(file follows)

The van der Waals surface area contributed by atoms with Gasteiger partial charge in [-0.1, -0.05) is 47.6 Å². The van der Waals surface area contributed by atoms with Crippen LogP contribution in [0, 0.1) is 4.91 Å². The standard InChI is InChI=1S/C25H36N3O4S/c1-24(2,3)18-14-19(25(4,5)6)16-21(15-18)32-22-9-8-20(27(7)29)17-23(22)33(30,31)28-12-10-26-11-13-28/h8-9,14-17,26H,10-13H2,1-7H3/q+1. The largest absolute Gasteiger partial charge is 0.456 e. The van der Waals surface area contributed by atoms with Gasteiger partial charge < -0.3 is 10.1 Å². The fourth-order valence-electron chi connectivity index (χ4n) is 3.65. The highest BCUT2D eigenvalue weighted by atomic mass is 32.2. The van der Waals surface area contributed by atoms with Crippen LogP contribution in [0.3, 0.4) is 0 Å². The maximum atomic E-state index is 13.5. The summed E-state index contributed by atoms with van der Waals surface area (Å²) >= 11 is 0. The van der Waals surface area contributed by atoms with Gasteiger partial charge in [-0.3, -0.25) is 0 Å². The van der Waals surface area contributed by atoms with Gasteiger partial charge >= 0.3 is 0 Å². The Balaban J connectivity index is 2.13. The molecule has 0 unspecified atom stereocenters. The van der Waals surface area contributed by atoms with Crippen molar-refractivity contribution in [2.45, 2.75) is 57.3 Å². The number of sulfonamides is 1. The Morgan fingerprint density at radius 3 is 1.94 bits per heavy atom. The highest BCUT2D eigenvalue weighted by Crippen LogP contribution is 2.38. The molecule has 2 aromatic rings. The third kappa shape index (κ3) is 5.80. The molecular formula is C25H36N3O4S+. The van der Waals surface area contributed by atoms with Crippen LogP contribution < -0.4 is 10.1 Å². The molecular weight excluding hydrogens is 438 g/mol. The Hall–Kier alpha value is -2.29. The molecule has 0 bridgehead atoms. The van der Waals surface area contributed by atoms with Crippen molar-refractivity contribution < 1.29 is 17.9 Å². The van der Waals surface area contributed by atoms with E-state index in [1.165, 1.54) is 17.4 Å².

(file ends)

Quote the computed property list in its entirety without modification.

The van der Waals surface area contributed by atoms with Gasteiger partial charge in [-0.1, -0.05) is 47.6 Å². The van der Waals surface area contributed by atoms with Crippen LogP contribution in [0, 0.1) is 4.91 Å². The standard InChI is InChI=1S/C25H36N3O4S/c1-24(2,3)18-14-19(25(4,5)6)16-21(15-18)32-22-9-8-20(27(7)29)17-23(22)33(30,31)28-12-10-26-11-13-28/h8-9,14-17,26H,10-13H2,1-7H3/q+1. The largest absolute Gasteiger partial charge is 0.456 e. The van der Waals surface area contributed by atoms with Gasteiger partial charge < -0.3 is 10.1 Å². The fourth-order valence-electron chi connectivity index (χ4n) is 3.65. The highest BCUT2D eigenvalue weighted by atomic mass is 32.2. The van der Waals surface area contributed by atoms with Crippen LogP contribution in [0.3, 0.4) is 0 Å². The maximum atomic E-state index is 13.5. The summed E-state index contributed by atoms with van der Waals surface area (Å²) >= 11 is 0. The van der Waals surface area contributed by atoms with Gasteiger partial charge in [-0.3, -0.25) is 0 Å². The van der Waals surface area contributed by atoms with Gasteiger partial charge >= 0.3 is 0 Å². The Balaban J connectivity index is 2.13. The molecule has 0 unspecified atom stereocenters. The van der Waals surface area contributed by atoms with Crippen molar-refractivity contribution in [2.45, 2.75) is 57.3 Å². The number of sulfonamides is 1. The Morgan fingerprint density at radius 3 is 1.94 bits per heavy atom. The highest BCUT2D eigenvalue weighted by Crippen LogP contribution is 2.38. The molecule has 2 aromatic rings. The third kappa shape index (κ3) is 5.80. The molecular formula is C25H36N3O4S+. The van der Waals surface area contributed by atoms with Crippen LogP contribution < -0.4 is 10.1 Å². The molecular weight excluding hydrogens is 438 g/mol. The Hall–Kier alpha value is -2.29. The molecule has 0 bridgehead atoms. The van der Waals surface area contributed by atoms with Crippen molar-refractivity contribution < 1.29 is 17.9 Å². The van der Waals surface area contributed by atoms with E-state index in [1.165, 1.54) is 17.4 Å².